WEST Cork’s rural post offices are being put under pressure to shut up shop, and they are using people power to fight back.
Ballydehob postmistress Bridie Roycroft has come out fighting after receiving an ‘exit offer’ from An Post.
Bridie believes the closure of the post office in Ballydehob would be ‘a death sentence for the village’ and she appealed to the community ‘not to let that happen’.
Bridie has put up posters around the village letting her customers know: ‘Ballydehob post office needs your business to make it viable.’
She has also convened a public meeting for the Community Hall at 8.30pm on Thursday, May 17th.
Fine Gael TD, Jim Daly, confirmed that at 137, Cork county has the highest number of post offices outside of Dublin and that 48 of these have been offered the exit package and redundancy deal.
He said: ‘A significant number of those may be located in West Cork, but the numbers for the region have yet to be determined.’
Deputy Daly pointed out that if a postmaster/mistress accepts the exit package, the contract for the post office would be re-advertised.
‘The successful applicant would then be given a new contract that would see them paid on a fee basis for every stamp sold, and every payment transaction made, and that this would be ‘very much based on a use-it-or-lose-it principle,’ he said.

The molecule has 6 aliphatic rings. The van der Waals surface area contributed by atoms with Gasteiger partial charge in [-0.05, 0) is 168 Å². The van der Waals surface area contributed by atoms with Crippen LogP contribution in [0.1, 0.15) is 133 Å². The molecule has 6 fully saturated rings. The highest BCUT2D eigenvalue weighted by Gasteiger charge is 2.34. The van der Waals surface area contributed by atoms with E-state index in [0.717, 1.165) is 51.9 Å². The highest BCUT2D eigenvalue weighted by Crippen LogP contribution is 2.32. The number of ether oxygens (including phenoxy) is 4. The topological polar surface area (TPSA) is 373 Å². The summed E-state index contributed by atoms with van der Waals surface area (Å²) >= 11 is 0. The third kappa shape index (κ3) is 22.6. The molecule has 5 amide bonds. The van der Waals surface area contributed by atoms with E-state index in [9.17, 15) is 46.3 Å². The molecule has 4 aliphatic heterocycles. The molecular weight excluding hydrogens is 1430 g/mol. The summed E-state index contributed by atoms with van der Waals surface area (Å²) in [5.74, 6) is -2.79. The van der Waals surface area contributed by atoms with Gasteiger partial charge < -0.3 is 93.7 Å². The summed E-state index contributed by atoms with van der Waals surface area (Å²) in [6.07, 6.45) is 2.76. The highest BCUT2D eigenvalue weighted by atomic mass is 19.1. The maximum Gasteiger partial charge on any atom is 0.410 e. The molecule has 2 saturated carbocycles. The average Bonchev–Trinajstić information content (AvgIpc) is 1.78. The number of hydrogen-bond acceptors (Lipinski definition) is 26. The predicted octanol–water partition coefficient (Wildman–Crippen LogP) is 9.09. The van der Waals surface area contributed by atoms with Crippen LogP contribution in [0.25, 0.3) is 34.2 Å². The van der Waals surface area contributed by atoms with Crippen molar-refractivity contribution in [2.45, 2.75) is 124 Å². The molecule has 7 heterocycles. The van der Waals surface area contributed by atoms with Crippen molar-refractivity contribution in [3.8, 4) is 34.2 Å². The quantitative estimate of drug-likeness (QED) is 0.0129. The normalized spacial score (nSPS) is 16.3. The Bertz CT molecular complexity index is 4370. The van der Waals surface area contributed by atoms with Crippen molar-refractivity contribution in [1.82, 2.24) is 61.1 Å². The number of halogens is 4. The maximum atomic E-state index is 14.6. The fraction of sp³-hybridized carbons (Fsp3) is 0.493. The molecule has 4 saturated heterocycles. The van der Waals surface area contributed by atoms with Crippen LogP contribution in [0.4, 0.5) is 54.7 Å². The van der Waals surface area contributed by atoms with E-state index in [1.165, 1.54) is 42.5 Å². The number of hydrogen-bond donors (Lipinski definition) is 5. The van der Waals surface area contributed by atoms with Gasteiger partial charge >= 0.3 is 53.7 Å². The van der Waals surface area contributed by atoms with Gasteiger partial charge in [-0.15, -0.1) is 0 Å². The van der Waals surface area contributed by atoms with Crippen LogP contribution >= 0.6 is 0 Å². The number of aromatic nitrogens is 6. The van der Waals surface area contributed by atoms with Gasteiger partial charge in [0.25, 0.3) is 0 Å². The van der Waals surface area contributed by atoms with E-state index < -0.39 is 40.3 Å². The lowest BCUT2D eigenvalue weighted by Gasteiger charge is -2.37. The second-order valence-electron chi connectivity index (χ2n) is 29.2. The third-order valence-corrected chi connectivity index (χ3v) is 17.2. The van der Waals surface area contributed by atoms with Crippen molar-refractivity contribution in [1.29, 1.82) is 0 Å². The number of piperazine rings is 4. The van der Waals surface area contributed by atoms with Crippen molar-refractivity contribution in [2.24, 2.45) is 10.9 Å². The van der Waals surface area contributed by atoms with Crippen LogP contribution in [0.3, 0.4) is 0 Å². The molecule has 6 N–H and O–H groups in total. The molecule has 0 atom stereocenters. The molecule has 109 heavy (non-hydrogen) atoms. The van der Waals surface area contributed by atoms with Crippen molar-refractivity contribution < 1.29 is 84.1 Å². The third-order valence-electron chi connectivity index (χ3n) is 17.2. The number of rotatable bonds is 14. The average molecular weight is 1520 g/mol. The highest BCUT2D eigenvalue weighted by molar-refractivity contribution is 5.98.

Speaking to The Southern Star about the exit offer – which is valid until July and calls for the post office to be closed by October – Bridie said: ‘I want to stay, but I need the public’s help.
‘People will need to actively help by collecting their social welfare payments, such as pensions and child benefits, at the post office, rather than have them paid into their bank accounts.’
Bridie said people may not be aware that customers can also do their AIB banking, get their phone credit, use An Post Bill Pay, and even buy their dog licence at their local post office.
Bridie also voiced her concern that the building of a new postal sorting office at Market Street in Skibbereen would see mail delivered directly from Skibbereen – a situation that she said would mean ‘a further financial loss’.
Tom Newman, postmaster in nearby Schull, confirmed that An Post has offered to renew his contract for a further three years, but he said he, too, will need support to remain viable.
Drinagh postmaster, JC Daly, said: ‘All small post offices are struggling and will continue to struggle unless people transfer their payments to the post office, because that is their main income.’
People have already been coming out in support of their local post offices. Barbara O’Connell of Schull Books said her mail order business has been dependent on the excellent service provided by Bridie, and that she would be lending her support to the ‘save the post office’ campaign.
Former FG TD Noel Harrington is the postmaster in Castletownbere. He said: ‘People have the ability to change this by transferring their social protection payments. And that could make the difference between retaining or losing the local postal service.’